encountered but which they do not have to know.

There are also some problems with the order in which concepts are 
introduced. Leaving a chunk of -mi verbs until the final chapter, for 
example, amounts to inviting these forms to be dismissed and forgotten, 
while the perfect tense is introduced much too late (in Chapter 31 of 34); 
among other considerations, students would better understand the aorist if 
they had the contrast of the perfect close at hand. Enormous emphasis is 
placed on nouns in the first third of the book, as if an attempt was being 
made to get them out of the way. More work on the verb system, for example 
by introducing the perfect tense, would make a manageable addition to the 
stream of nouns, as students usually find the verb system easy to grasp in 
any case. As it is, so many verb forms are piled on at the end that 
students are bound to be confused by forms which should be manageable, a 
problem compounded by the heavy conceptual elements in the same chapters.

Part of the idea in this revision seems to have been to leave some easier 
concepts and forms (e.g. reflexive pronouns in Chapter 24, and indefinite 
pronouns in Chapter 30) until close to the end, in order to offer a rest in 
the section of the book that covers the more difficult constructions 
dependent on the subjunctive and optative moods. As noted above, however, 
shifting a few more challenging concepts forward would have been useful to 
the classroom teacher. Likewise, breaking up the acquisition of the 
principal parts means that the same verbs are introduced several times. It 
might seem that doling out the principal parts piecemeal would make 
learning them easier. But my students, at any rate, consistently find this 
more confusing than seeing the full set of forms early and knowing from the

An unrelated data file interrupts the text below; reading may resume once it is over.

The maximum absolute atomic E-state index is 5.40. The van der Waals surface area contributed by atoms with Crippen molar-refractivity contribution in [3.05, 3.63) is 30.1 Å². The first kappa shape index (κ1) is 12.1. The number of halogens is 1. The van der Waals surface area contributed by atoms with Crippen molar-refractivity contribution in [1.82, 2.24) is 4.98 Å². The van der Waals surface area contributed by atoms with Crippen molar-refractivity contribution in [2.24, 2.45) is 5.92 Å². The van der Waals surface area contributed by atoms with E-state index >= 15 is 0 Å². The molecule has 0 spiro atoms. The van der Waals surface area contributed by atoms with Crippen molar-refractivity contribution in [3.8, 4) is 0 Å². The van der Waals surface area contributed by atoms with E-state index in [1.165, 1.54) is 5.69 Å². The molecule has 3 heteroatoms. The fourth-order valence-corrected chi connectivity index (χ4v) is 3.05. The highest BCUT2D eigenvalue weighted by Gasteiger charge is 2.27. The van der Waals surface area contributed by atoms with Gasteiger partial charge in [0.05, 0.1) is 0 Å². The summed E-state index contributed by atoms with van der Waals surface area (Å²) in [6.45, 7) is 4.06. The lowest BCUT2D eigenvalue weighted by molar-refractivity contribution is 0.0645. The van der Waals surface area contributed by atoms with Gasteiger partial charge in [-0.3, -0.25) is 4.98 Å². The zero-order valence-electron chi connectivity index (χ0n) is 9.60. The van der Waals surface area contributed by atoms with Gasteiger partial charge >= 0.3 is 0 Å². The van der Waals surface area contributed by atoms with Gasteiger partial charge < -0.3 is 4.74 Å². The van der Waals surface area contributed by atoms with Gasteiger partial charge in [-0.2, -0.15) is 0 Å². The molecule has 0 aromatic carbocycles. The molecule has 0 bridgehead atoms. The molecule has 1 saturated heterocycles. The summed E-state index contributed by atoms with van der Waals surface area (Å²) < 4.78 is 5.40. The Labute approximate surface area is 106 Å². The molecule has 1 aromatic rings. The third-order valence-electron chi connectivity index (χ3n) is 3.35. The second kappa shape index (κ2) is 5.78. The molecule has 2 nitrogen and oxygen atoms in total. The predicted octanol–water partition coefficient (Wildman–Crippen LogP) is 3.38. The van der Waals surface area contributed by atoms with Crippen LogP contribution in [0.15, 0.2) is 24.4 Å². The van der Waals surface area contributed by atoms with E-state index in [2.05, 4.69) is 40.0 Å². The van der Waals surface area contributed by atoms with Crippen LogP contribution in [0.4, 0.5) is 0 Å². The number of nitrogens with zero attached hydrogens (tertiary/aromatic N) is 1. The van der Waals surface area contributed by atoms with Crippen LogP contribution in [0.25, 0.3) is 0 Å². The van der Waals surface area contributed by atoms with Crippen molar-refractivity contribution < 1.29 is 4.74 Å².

start what exists for each verb. Because the principal parts are given in 
spurts, I now hear, “Wait—don’t I already know this verb?”

A final issue with the organization of this book, and one that would be 
easy to address, is the inclusion of traditional construction charts only 
in the appendix, on the ground that they are helpful for English-to-Greek 
rather than for reading. But this is a grammar-based text, and hiding these 
charts in the appendix does not make it any less so. Repeating them within 
the relevant chapters would not take up much more room, and would help 
students better understand the material at hand. Moreover, there are as 
many exercises requiring students to work from English to Greek as from 
Greek to English. As English-to-Greek is the more difficult, adequate 
attention should be given to the techniques involved.

Several of my complaints thus have to do with the revision and expansion of 
this textbook. Many concepts are over-explained within the chapter in a 
quest to simplify the ideas involved. It is as if the book was designed for 
independent study or to train the teacher along with the student, whereas 
if the more complex explanations were moved to a teacher’s manual, the 
chapters would not be as overwhelming for the student. To be clear: the 
explanations offered are thorough and potentially useful, but they are 
excessive for a student’s initial encounter with the material in a 
classroom setting. It would be better to give the teacher a chance to give 
the linguistic background of a concept when appropriate, rather than piling 
all this on at the initial encounter of the form or construction.

Shelmerdine’s Introduction to Greek is thus a useable textbook, but seems 
to have hit some snags in the second edition. What the text needs, however, 
is not a rush to a roughly corrected third edition, but a careful 
reconsideration and thorough editing before the next printing. The general 
concept and plentiful exercises here are what I seek in a beginning 
textbook. But the finished product does not live up to its promise. [[1]]

Wayland Academy

[[1]] I also note my personal distaste for the growing convention of having 
a tilde stand for the circumflex throughout, although I recognize that this 
may be a decision by the press that rests outside the author’s individual